Child Abuse In Canada

Understanding and Addressing Child Abuse

Understanding and Addressing Child Abuse

Child abuse is a serious issue that affects communities across Canada. According to the Canadian Incidence Study of Reported Child Abuse and Neglect (CIS), there were approximately 235,000 investigations of child maltreatment in Canada in 2018. Of these investigations, 52% involved physical abuse, making it one of the most prevalent forms of child abuse reported.

Sexual Abuse and Exploitation

Child sexual abuse is a wide range of very serious crimes committed upon a child by an adult, youth or another person in a position of authority to a child/youth. Child sexual abuse is one of the most underreported crimes in Canada and occurs when a child is used for sexual purposes by an adult or a youth, it can involve contact and non-contact offences and occur online or offline. Sexual abuse (referred to as Sexual Assault in the Criminal Code of Canada) involves exposing a child to sexual behaviour or activity, sexual touching, invitation to sexual touching, sexual intercourse (oral, vaginal, anal), production, possession and/or distribution of child pornography, sexual exploitation and exhibitionism.

Sexual abuse is always a misuse of power, control, betrayal, trust and authority; children and youth who are sexually abused are never responsible or at fault for their abuse.

For more in-depth information on child sexual abuse, you can download the Canadian Centre for Child Protection’s free resourceC3P_ProtectingYourChild_en.pdf.

Physical Abuse

Physical abuse involves intentional harm or injury inflicted upon a child by a parent, caregiver, or another person in a position of authority. This can include hitting, punching, kicking, burning, or any other form of physical violence. Children who experience physical abuse may suffer from bruises, broken bones, or other injuries, and they may also experience emotional trauma and long-term psychological effects.

It’s estimated that 1 in 10 Canadian adults reported experiencing physical abuse during childhood. However, it’s important to note that many cases of physical abuse go unreported, and the actual prevalence may be higher.

Human Trafficking

Human trafficking is a form of exploitation that involves the recruitment, transportation, or harboring of individuals for the purpose of forced labor, sexual exploitation, or other forms of exploitation. While comprehensive data on human trafficking in Canada is limited, it’s recognized as a significant issue affecting vulnerable populations, including children and youth. Human trafficking is a violent crime that exploits the most vulnerable, depriving victims of their normal lives and forcing them to provide labour or sexual services through coercion and control.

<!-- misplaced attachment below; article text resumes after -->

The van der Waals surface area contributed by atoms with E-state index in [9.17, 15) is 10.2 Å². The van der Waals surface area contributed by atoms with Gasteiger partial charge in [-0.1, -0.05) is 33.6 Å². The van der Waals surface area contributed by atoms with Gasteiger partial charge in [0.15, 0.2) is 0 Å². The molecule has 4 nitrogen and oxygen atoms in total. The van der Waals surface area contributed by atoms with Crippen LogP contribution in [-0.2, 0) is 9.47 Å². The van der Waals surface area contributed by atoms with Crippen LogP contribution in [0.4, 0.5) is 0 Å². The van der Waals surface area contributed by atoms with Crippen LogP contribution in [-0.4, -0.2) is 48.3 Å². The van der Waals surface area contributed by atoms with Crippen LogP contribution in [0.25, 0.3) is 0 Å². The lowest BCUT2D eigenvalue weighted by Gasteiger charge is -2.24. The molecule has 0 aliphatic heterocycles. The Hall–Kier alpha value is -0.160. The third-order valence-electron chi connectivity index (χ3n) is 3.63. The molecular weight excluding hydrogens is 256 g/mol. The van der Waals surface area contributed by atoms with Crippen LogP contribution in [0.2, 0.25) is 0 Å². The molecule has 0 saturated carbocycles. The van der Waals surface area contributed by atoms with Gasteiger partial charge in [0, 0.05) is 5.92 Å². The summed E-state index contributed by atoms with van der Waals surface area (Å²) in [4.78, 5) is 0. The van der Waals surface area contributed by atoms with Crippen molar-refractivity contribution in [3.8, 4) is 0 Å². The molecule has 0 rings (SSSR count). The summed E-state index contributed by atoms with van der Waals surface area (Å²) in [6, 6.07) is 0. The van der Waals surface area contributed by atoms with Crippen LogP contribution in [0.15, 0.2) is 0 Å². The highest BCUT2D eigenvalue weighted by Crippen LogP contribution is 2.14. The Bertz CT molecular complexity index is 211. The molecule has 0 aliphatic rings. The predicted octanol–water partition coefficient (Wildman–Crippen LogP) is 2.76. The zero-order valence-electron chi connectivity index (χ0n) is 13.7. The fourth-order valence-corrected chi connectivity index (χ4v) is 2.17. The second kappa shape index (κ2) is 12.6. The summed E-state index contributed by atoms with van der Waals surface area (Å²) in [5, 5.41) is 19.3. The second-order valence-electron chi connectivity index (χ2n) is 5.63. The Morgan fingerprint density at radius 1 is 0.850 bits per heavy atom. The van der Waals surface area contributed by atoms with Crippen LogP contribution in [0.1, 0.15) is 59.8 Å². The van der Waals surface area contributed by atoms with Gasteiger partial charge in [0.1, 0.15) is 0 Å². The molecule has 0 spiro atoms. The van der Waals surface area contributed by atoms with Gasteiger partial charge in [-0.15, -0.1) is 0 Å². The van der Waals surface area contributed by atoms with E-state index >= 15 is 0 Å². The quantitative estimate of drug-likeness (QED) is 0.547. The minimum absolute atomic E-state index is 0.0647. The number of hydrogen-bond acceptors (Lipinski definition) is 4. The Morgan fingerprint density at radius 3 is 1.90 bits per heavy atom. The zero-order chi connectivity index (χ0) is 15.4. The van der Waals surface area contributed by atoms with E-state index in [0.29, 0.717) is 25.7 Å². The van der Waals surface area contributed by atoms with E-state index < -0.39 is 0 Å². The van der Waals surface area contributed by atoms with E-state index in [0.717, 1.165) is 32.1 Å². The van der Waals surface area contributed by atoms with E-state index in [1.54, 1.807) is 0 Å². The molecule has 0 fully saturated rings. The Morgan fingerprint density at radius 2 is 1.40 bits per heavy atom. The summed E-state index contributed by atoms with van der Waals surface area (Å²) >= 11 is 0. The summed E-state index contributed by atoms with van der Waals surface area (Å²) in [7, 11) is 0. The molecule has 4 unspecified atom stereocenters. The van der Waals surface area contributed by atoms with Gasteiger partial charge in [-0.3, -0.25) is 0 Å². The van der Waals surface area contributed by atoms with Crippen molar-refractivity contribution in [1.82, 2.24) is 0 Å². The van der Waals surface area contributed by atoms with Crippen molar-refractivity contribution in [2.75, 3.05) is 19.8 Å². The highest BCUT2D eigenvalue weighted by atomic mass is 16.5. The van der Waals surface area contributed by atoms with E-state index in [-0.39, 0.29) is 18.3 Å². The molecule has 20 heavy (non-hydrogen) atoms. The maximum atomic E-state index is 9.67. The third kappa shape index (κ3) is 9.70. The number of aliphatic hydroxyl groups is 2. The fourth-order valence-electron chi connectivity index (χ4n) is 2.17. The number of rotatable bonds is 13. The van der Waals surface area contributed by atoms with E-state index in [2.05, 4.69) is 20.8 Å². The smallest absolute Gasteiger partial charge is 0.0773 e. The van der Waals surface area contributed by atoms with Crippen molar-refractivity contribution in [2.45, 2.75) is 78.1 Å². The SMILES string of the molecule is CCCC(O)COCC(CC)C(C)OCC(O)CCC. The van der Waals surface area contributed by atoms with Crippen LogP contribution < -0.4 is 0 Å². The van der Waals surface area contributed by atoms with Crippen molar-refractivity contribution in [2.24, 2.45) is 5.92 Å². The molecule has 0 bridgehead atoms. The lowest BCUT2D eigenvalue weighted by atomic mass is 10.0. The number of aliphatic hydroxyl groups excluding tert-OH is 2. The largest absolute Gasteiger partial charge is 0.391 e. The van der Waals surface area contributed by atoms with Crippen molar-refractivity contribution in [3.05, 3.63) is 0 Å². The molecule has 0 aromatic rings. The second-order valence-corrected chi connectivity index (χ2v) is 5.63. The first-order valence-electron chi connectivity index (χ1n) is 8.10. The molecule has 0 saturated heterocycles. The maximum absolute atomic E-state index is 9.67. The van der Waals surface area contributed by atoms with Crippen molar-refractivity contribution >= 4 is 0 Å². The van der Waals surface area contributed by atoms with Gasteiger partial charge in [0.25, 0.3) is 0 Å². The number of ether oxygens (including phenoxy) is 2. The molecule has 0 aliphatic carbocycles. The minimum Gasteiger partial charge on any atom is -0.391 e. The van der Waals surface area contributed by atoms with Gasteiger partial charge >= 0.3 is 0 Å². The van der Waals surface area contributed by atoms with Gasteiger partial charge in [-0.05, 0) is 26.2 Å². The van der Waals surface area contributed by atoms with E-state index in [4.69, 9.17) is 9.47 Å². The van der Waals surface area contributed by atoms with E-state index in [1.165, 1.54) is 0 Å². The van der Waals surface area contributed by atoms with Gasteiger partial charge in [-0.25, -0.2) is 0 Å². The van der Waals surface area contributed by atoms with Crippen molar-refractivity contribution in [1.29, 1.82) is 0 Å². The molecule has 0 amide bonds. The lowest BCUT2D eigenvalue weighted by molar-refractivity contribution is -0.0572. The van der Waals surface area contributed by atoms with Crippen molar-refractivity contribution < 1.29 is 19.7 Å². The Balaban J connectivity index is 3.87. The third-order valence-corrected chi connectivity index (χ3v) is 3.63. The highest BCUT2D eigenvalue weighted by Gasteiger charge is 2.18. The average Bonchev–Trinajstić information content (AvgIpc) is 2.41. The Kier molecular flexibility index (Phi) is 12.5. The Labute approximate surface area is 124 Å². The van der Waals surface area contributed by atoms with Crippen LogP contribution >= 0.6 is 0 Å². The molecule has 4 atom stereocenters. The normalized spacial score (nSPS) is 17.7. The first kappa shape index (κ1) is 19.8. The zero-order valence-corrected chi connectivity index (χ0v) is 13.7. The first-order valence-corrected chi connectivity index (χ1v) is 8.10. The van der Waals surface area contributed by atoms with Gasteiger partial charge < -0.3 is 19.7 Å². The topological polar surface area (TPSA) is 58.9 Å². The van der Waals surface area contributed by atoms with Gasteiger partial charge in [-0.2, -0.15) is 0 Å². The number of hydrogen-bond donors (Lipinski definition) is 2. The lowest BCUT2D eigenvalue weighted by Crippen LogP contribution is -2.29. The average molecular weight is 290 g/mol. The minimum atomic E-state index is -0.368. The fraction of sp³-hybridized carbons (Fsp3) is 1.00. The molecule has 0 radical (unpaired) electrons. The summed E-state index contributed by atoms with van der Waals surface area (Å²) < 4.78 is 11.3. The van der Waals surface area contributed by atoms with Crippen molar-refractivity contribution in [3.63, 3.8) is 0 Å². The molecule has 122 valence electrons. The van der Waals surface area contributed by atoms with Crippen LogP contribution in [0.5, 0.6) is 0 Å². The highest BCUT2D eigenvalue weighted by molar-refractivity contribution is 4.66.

According to the Canadian Centre for Child Protection, approximately 10,000 children are reported missing in Canada each year, and many of these cases involve children who are at risk of or have been victims of human trafficking. Indigenous children and youth are disproportionately affected by human trafficking, accounting for a significant portion of reported cases.

If you think someone is a victim of human trafficking, you can call the confidential, victim centred Canadian Human Trafficking 24/7 Hotline at 1-888-900-1010 or If you need assistance or would like more information on the signs of human trafficking, please visit

Intimate Partner Violence

also known as domestic violence

Intimate partner violence, also know n as domestic violence, has effects on the entire family. Children exposed to the sights, sounds and stress of intimate partner violence are affected at every age and stage of development. As such, exposure to intimate partner violence is a form of child abuse in Canada.

Intimate Partner Violence (IPV) is a prevalent form of gender-based violence. The World Health Organization identifies Intimate Partner Violence as a major global health issue that impacts people of all genders, ages, socioeconomic, racial, educational, ethnic, religious and cultural backgrounds. However, women account for most people who experience IPV, and it is most often perpetrated by men.

IPV can happen in public, private or online and can include physical abuse, criminal harassment (stalking), sexual violence, emotional/psychological abuse, financial abuse, spiritual abuse, reproductive coercion, coercive control and cyber-violence.

Remember being a victim of intimate partner violence is not your fault. Talk to someone you trust, and consider ending the relationship, safely.

Online Sexual Exploitation

Online child sexual exploitation is one of the most prevalent safety issues in Canada today. Online child sexual exploitation includes:

  • Child Sexual Abuse Material: Actual or fictitious written descriptions of child sexual abuse, audio, video and images
  • Explicit Images
  • Self-Generated Materials and Sexting: Explicit imaged and videos which are often further distributed without consent
  • Sextortion: By use of coercion and threats, extorting child sexual abuse materials (images/videos) from a youth, including financial sextortion in which a predator threatens to release images unless the victim sends money
  • Grooming and Luring: Using applications and social media platforms to connect with children and youth for the purpose of sexually exploiting them
  • Live Child Abuse Streaming

Online child sexual exploitation is on the rise in Canada. Between 2014 and 2020 Canada’s National Tip Line processed over 4.3 million child sexual exploitation tips. Seven in ten victims identified in online sexual offences against children are girls aged 12 to 17.

For more information and safety tips, please visit